According to the University of North Carolina, as of November 2004, 17 million Americans suffered from chronic alcoholism. That doesn’t mean that alcohol is inherently bad. The University of Harvard's Nutrition Source publication claims that moderate alcohol intake reduces the risk of stroke. Quitting alcohol, especially after a period of excessive consumption, has a range of physical and mental benefits. Abstinence can also partially reverse damage caused by alcohol.
Increased Brain Cell Production
According to a report by the University of North Carolina, brain cell production rates increased during an imposed period of alcohol abstinence when compared to an imposed period of alcohol consumption.
Quitting alcohol after a being a drinker is usually not easy. Moderate drinkers typically do not notice the mind symptoms that are associated with abstinence because they do not have a reliance on the substance. However, alcoholics or heavy drinkers do experience a range of physical and mental symptoms. According to a study titled “Exploring Alcohol Withdrawal Syndrome” by Deborah A. Finn and John C. Crabbe, the symptoms include shakes, hyperactivity and insomnia. In extreme cases, symptoms can include violent convulsions and vivid hallucinations.
Prolonged or excessive drinking results in an increased tolerance to alcohol. That’s why an alcoholic can drink to excess without little obvious intoxication. However, after quitting a previously high tolerance level will reduce over time. This means that if you stop drinking for a few months, you might find that after having your first few drinks, you feel more intoxicated than you’d typically expect.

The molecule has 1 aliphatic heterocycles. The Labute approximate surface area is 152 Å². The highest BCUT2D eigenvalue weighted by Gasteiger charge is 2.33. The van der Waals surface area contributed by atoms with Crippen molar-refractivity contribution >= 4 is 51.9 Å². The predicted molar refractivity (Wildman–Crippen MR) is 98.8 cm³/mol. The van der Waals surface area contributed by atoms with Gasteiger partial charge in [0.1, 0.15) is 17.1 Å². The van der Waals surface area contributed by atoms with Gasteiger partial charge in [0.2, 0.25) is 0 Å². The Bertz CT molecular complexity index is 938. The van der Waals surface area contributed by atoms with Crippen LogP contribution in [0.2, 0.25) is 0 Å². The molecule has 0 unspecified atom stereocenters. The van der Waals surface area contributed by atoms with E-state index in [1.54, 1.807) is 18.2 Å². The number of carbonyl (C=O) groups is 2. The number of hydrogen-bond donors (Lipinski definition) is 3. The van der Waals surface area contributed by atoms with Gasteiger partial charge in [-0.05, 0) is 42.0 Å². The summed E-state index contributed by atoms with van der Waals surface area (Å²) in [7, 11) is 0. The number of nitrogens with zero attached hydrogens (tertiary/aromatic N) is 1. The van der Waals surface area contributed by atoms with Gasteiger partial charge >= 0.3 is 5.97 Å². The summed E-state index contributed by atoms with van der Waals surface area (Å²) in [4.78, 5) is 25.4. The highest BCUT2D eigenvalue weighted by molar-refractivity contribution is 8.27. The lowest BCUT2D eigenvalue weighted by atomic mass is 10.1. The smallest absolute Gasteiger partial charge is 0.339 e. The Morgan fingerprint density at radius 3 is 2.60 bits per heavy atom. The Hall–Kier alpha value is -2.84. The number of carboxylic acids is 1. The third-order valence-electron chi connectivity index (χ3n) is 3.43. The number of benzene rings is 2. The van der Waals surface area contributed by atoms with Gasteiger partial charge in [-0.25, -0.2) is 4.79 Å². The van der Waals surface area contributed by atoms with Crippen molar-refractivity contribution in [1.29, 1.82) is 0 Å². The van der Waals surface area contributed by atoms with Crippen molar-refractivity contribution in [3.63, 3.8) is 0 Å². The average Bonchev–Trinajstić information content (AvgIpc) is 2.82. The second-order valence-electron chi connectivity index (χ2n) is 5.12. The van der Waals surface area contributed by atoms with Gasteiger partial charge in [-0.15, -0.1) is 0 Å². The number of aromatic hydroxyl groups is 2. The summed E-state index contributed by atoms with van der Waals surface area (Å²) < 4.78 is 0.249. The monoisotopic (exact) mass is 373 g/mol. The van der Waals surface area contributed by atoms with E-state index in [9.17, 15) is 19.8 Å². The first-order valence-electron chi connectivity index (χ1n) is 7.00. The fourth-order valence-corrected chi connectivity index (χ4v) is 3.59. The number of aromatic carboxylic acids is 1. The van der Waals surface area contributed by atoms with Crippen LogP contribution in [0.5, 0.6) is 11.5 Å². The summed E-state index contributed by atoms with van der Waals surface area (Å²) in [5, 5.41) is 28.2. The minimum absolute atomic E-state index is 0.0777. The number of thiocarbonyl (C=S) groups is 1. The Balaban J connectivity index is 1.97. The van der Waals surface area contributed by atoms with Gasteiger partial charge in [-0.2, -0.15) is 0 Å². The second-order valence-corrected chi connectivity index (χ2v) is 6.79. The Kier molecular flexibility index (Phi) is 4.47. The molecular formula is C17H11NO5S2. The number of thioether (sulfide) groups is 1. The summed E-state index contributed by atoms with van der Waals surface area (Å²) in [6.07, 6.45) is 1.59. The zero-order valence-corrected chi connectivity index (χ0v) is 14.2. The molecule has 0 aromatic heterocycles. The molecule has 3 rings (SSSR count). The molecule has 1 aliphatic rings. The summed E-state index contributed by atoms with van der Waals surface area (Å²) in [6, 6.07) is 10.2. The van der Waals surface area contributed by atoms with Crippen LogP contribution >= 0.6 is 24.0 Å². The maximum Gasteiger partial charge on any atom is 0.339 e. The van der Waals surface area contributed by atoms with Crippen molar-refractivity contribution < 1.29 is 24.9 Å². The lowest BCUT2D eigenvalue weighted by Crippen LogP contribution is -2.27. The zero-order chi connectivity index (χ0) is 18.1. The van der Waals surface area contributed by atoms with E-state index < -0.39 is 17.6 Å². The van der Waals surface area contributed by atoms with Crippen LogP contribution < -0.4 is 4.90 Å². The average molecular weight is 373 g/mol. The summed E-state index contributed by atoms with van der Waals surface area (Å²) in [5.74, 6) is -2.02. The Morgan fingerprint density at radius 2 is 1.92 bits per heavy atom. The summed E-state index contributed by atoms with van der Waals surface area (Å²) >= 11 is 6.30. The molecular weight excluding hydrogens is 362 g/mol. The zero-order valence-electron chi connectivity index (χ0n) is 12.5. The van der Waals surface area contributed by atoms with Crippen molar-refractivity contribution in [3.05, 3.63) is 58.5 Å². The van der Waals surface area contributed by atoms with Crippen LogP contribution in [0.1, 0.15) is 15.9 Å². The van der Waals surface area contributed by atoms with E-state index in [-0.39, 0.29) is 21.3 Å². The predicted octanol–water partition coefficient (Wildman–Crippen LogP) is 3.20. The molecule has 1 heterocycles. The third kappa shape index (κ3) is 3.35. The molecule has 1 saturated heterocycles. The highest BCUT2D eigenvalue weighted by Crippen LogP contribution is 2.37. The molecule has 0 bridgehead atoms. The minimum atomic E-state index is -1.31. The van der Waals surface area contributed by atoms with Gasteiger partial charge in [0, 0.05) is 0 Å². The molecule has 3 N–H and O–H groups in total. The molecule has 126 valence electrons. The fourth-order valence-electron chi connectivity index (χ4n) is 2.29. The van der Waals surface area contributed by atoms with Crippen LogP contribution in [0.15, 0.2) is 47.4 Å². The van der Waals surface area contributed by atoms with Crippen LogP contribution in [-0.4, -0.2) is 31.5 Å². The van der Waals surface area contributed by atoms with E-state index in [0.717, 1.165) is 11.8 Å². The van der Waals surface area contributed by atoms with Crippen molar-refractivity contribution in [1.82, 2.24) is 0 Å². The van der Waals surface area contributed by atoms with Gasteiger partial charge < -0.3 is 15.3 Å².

Alcohol is a depressant. While it might initially create a feeling of well-being, this is only because the alcohol suppresses one’s inhibitions. While not drinking won't be a quick fix for long-standing mental health issues, because alcohol is a depressant, abstinence can benefit your mood.
Improved Liver Function
The liver is central to your body’s filtering system. Excessive drinking puts a lot of strain on the liver and can lead to cirrhosis; excessive consumption of alcohol is the No. 1 cause of cirrhosis in the United States. When you stop drinking, your liver is not under such as a strain and can operate more efficiently.
Alcohol causes your capillaries to dilate. Dilated capillaries near the surface of the skin manifest as “gin blossoms,” a euphemism for the distinctive red, blotchy patches around a heavy drinker’s nose. Abstinence from alcohol allows the capillaries to return to their normal state. Effects from a damaged liver also manifest as skin problems, which are typically reversed with abstinence.